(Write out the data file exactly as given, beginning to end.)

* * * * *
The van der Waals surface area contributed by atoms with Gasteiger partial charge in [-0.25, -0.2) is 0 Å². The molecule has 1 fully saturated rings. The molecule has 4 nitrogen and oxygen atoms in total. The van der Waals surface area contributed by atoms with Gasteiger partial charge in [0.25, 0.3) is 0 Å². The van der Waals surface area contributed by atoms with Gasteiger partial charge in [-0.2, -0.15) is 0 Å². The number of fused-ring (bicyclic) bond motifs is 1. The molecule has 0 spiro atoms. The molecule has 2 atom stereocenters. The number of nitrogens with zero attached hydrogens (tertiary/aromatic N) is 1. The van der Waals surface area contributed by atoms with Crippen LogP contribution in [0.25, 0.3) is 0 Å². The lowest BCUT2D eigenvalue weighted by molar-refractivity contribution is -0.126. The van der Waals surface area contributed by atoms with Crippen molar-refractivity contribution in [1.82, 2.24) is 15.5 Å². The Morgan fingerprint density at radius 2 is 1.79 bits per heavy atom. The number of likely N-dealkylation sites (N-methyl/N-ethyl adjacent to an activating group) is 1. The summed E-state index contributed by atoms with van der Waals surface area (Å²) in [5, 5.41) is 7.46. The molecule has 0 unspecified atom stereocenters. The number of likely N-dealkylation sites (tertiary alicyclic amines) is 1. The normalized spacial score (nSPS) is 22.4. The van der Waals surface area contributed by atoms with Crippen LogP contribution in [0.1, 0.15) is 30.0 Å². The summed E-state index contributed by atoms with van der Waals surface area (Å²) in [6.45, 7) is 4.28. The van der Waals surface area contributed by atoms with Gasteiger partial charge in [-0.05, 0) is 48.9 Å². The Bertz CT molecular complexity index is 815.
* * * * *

The van der Waals surface area contributed by atoms with Gasteiger partial charge in [-0.25, -0.2) is 0 Å². The molecule has 1 fully saturated rings. The molecule has 4 nitrogen and oxygen atoms in total. The van der Waals surface area contributed by atoms with Gasteiger partial charge in [0.25, 0.3) is 0 Å². The van der Waals surface area contributed by atoms with Gasteiger partial charge in [-0.2, -0.15) is 0 Å². The number of fused-ring (bicyclic) bond motifs is 1. The molecule has 0 spiro atoms. The molecule has 2 atom stereocenters. The number of nitrogens with zero attached hydrogens (tertiary/aromatic N) is 1. The van der Waals surface area contributed by atoms with Crippen LogP contribution in [0.25, 0.3) is 0 Å². The lowest BCUT2D eigenvalue weighted by molar-refractivity contribution is -0.126. The van der Waals surface area contributed by atoms with Crippen molar-refractivity contribution in [1.82, 2.24) is 15.5 Å². The Morgan fingerprint density at radius 2 is 1.79 bits per heavy atom. The number of likely N-dealkylation sites (N-methyl/N-ethyl adjacent to an activating group) is 1. The summed E-state index contributed by atoms with van der Waals surface area (Å²) in [5, 5.41) is 7.46. The molecule has 0 unspecified atom stereocenters. The number of likely N-dealkylation sites (tertiary alicyclic amines) is 1. The normalized spacial score (nSPS) is 22.4. The van der Waals surface area contributed by atoms with Crippen LogP contribution in [0.1, 0.15) is 30.0 Å². The summed E-state index contributed by atoms with van der Waals surface area (Å²) in [6.45, 7) is 4.28. The van der Waals surface area contributed by atoms with Gasteiger partial charge in [-0.05, 0) is 48.9 Å². The Bertz CT molecular complexity index is 815.